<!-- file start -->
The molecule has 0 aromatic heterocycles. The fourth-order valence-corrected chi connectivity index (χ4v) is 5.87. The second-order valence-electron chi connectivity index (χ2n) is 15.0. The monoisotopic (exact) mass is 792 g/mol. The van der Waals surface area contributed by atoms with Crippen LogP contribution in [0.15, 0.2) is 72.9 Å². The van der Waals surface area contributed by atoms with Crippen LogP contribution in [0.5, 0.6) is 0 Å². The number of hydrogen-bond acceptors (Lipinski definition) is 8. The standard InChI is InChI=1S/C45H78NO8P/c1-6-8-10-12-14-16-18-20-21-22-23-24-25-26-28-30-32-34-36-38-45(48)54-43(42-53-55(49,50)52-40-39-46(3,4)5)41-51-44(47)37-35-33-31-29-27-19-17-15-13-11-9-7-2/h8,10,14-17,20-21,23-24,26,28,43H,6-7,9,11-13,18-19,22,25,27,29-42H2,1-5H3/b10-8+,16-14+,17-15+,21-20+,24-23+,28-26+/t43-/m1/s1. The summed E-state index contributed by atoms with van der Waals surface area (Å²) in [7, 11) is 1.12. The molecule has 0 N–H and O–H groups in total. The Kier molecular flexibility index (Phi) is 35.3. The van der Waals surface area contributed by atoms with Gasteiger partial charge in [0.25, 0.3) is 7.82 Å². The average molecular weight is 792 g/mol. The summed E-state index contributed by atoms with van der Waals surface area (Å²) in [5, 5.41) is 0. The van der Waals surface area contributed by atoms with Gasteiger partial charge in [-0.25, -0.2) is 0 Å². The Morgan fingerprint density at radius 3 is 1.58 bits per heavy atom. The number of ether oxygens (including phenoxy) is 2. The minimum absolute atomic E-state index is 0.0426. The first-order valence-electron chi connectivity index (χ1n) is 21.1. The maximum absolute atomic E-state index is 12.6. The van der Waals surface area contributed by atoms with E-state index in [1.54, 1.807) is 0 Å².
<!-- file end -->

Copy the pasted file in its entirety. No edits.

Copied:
The molecule has 0 aromatic heterocycles. The fourth-order valence-corrected chi connectivity index (χ4v) is 5.87. The second-order valence-electron chi connectivity index (χ2n) is 15.0. The monoisotopic (exact) mass is 792 g/mol. The van der Waals surface area contributed by atoms with Crippen LogP contribution in [0.15, 0.2) is 72.9 Å². The van der Waals surface area contributed by atoms with Crippen LogP contribution in [0.5, 0.6) is 0 Å². The number of hydrogen-bond acceptors (Lipinski definition) is 8. The standard InChI is InChI=1S/C45H78NO8P/c1-6-8-10-12-14-16-18-20-21-22-23-24-25-26-28-30-32-34-36-38-45(48)54-43(42-53-55(49,50)52-40-39-46(3,4)5)41-51-44(47)37-35-33-31-29-27-19-17-15-13-11-9-7-2/h8,10,14-17,20-21,23-24,26,28,43H,6-7,9,11-13,18-19,22,25,27,29-42H2,1-5H3/b10-8+,16-14+,17-15+,21-20+,24-23+,28-26+/t43-/m1/s1. The summed E-state index contributed by atoms with van der Waals surface area (Å²) in [7, 11) is 1.12. The molecule has 0 N–H and O–H groups in total. The Kier molecular flexibility index (Phi) is 35.3. The van der Waals surface area contributed by atoms with Gasteiger partial charge in [0.25, 0.3) is 7.82 Å². The average molecular weight is 792 g/mol. The summed E-state index contributed by atoms with van der Waals surface area (Å²) in [5, 5.41) is 0. The van der Waals surface area contributed by atoms with Gasteiger partial charge in [-0.25, -0.2) is 0 Å². The Morgan fingerprint density at radius 3 is 1.58 bits per heavy atom. The number of ether oxygens (including phenoxy) is 2. The minimum absolute atomic E-state index is 0.0426. The first-order valence-electron chi connectivity index (χ1n) is 21.1. The maximum absolute atomic E-state index is 12.6. The van der Waals surface area contributed by atoms with E-state index in [1.54, 1.807) is 0 Å².